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In This Issue of JAMA Facial Plastic Surgery
Jul/Aug 2019


JAMA Facial Plast Surg. 2019;21(4):269. doi:10.1001/jamafacial.2018.1339

Demesh and coinvestigators performed a biomechanical clinical study with a retrospective medical record review to evaluate the behavior and outcomes of a vertically oriented box plate vs traditional rigid internal fixation plating techniques for mandibular body fracture. In the biomechanical analysis, they found the vertical box plate provided greater stability and 150% of the resistance against torsional forces when compared with traditional linear plating. Clinically, the vertical box plating technique was also associated with a lower incidence of postoperative complications and with reduced operative time compared with traditional plating techniques. Humphrey and Kreit provide an Invited Commentary.

Invited Commentary.

Olds and colleagues conducted a population-based cohort study assessing the prevalence of immediate and long-term postoperative opioid use after plastic and reconstructive surgery procedures. This study cohort consisted of 466 677 patients who underwent 5 classes of plastic and reconstructive procedures (nasal, eye, breast, abdomen, and soft-tissue reconstruction). The authors found that patients who filled opioid prescriptions perioperatively were at increased risk of persistent opioid use compared with those who did not. This was particularly true for patients who underwent breast and abdominal procedures, as well as those with a history of mental health diagnoses, substance use, and chronic pain.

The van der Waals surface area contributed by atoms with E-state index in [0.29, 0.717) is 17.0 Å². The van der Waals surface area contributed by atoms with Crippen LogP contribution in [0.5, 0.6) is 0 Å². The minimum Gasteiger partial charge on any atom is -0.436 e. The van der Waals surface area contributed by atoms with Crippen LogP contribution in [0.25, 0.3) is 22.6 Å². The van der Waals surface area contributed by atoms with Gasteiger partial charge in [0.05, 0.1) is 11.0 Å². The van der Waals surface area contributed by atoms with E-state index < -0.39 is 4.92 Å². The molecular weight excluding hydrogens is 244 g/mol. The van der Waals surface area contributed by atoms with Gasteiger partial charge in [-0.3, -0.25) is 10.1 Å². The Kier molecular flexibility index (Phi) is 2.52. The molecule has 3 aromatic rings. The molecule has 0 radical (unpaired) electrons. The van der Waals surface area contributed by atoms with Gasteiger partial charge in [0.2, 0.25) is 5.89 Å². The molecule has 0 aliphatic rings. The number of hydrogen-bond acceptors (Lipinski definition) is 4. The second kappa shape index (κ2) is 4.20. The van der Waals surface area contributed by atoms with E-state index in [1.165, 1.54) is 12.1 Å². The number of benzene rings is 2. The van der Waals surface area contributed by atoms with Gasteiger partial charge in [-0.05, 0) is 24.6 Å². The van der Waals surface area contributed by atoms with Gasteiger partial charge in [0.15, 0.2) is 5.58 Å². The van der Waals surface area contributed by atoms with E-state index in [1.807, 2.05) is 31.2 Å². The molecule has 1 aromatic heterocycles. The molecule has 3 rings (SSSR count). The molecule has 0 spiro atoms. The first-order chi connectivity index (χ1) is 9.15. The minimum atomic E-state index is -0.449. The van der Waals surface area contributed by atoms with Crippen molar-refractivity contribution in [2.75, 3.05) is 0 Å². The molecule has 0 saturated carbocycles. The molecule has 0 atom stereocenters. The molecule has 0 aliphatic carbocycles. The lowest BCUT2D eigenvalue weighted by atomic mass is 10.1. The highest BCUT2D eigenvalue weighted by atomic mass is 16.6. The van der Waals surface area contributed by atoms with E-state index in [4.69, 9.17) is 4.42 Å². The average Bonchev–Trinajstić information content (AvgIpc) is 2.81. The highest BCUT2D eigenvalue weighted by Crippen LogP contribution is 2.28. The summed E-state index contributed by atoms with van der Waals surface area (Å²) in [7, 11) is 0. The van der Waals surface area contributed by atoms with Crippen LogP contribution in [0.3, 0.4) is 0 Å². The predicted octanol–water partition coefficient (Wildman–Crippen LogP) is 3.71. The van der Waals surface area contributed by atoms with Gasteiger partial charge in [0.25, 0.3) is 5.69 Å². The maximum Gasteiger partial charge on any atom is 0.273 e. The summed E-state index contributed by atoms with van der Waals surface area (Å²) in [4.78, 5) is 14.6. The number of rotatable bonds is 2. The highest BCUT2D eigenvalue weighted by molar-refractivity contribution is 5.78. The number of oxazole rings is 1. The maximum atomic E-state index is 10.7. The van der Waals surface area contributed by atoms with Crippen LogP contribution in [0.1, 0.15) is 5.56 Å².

Buziashvili and coauthors performed a retrospective case series study to examine the patterns of bony changes in the aging face experienced by black individuals observed over time. They evaluated the medical records of 20 patients treated at an urban tertiary medical center and with at least 2 facial computed tomographic (CT) images obtained at least 6 years apart. Facial CT scans were analyzed for 2-dimensional measurements to document changes in glabellar angle, bilateral maxillary angles, frontozygomatic junction width, orbital width, and piriform width. Although they found significant longitudinal changes in the facial skeleton in black individuals, the changes were less dramatic than those found in previous studies of white individuals.

In this cohort study, Fuller and colleagues sought to evaluate the association of functional septorhinoplasty (FSRP) using spreader graft placement with patient satisfaction with nasal appearance postoperatively because there is concern that spreader grafts may have an aesthetic penalty of widening the nasal dorsum. Demographics, nasal history, and patient-reported and objective outcomes were analyzed in the cohort of 154 patients. When separated into those patients with only spreader grafts (n = 89) and those patients with spreader grafts plus other graft types (n = 65), there was no significant difference between score improvements in the 2 groups. There were no significant differences in final nasal appearance scores between patients undergoing functional vs dual functional and cosmetic FSRP.